Debt ceiling: Biden faces legal risks, financial peril with 14th Amendment

  • Oops!
    Something went wrong.
    Please try again later.

The unprecedented step of President Biden invoking the 14th Amendment to avoid a national default would likely lead to legal uncertainty hanging over the already-fragile financial system.

Markets are concerned about a default, which could come as soon as June 1 if Biden and lawmakers can’t come to an agreement. But if Biden chose to act unilaterally instead, the financial system could take a hit with the risk of a default being tied up in the courts.

What to know: How the 14th Amendment could solve the debt crisis

The president on Tuesday said there have been discussions about whether or not the 14th Amendment can be invoked to avert a default, adding, “I don’t think that solves our problem now. I think that only solves your problem if, once the court has ruled that it does apply for future endeavors.”

If he acted unilaterally, Biden could be sued by Treasury bondholders awaiting debt payments from the U.S. Republican lawmakers could also sue Biden, arguing that he violated Congress’s control over federal spending and taxation by ignoring the debt limit.

Legal questions loom over strategy

<em><sub>The US Supreme Court in Washington, DC, on March 22, 2023. (Photo by Stefani Reynolds / AFP via Getty Images)</sub></em>
The US Supreme Court in Washington, DC, on March 22, 2023. (Photo by Stefani Reynolds / AFP via Getty Images)

The legal argument hinges on language in a clause stating that U.S. sovereign debt “shall not be questioned.”

Lawmakers adopted the amendment after the Civil War, and the section in question relates to quelling future insurrections. Even so, some legal scholars believe it also gives the president power to order the Treasury to keep borrowing money and ignore the debt limit.

Treading carefully: 14th Amendment talk on debt limit viewed with extreme caution by Team Biden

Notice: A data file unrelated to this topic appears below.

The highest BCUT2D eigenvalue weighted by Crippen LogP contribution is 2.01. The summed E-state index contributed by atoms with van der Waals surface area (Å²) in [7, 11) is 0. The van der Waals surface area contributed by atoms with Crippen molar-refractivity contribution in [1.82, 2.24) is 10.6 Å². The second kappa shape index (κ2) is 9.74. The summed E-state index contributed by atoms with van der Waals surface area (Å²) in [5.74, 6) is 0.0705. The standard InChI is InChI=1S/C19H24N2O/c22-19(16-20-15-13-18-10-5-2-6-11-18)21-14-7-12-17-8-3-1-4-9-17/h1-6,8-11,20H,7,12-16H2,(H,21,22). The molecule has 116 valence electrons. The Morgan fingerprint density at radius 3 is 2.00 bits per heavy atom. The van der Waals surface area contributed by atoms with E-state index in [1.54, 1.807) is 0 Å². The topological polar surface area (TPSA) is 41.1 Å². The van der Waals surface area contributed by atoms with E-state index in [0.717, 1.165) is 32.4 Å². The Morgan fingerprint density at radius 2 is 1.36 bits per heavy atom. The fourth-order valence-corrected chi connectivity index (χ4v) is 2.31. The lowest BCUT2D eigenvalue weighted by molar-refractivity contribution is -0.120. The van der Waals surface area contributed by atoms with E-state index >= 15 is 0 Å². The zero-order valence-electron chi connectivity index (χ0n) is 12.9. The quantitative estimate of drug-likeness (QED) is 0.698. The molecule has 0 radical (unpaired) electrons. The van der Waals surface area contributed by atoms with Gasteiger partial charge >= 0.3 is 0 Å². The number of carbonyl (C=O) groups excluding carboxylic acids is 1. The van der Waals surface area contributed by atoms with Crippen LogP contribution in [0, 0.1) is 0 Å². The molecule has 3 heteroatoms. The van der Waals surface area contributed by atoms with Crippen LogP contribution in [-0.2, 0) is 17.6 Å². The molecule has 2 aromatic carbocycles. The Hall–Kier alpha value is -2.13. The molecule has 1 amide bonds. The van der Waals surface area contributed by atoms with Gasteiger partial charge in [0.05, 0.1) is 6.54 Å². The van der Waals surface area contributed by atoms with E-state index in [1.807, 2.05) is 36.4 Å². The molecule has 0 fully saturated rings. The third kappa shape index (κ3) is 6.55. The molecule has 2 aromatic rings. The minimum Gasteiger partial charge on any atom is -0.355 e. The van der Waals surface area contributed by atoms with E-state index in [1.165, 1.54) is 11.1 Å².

David Super, a constitutional law expert at Georgetown University, said that if the president thinks the debt limit is unconstitutional, he can invoke the 14th Amendment.

He warned, though, of serious repercussions from the unprecedented step.

“Given how polarized the country is and how determined the Republicans are to use the debt limit for extortion, they surely would arrange for somebody to sue,” Super said.

“If there was someone who was found to have standing to sue, then the courts could determine whether the president’s determination is correct and could conceivably order him to cease making payments,” he added. “But that would be a very momentous choice and likely wouldn’t happen quickly.”

Jonathan Turley, a legal scholar at George Washington University, warned that “any litigation would come with potentially high political and legal costs.”

“The House has the constitutional control of the purse and is using that authority to seek budget cuts in future expenditures, including some not previously approved by Congress,” Turley said.

Q+A: 10 questions answered on the debt limit

Senior White House officials reportedly view the idea of Biden acting unilaterally as an emergency measure of last resort. Treasury Secretary Janet Yellen warned invoking the 14th Amendment to avoid a default could trigger a “constitutional crisis.”

The situation puts the Biden administration in a legal bind. The debt limit appears to clash with both the 14th Amendment and laws mandating that the federal government make certain expenditures such as Social Security payments.

While other ideas — such as minting a trillion-dollar coin — have been floated, Biden has publicly dismissed them.

Financial fallout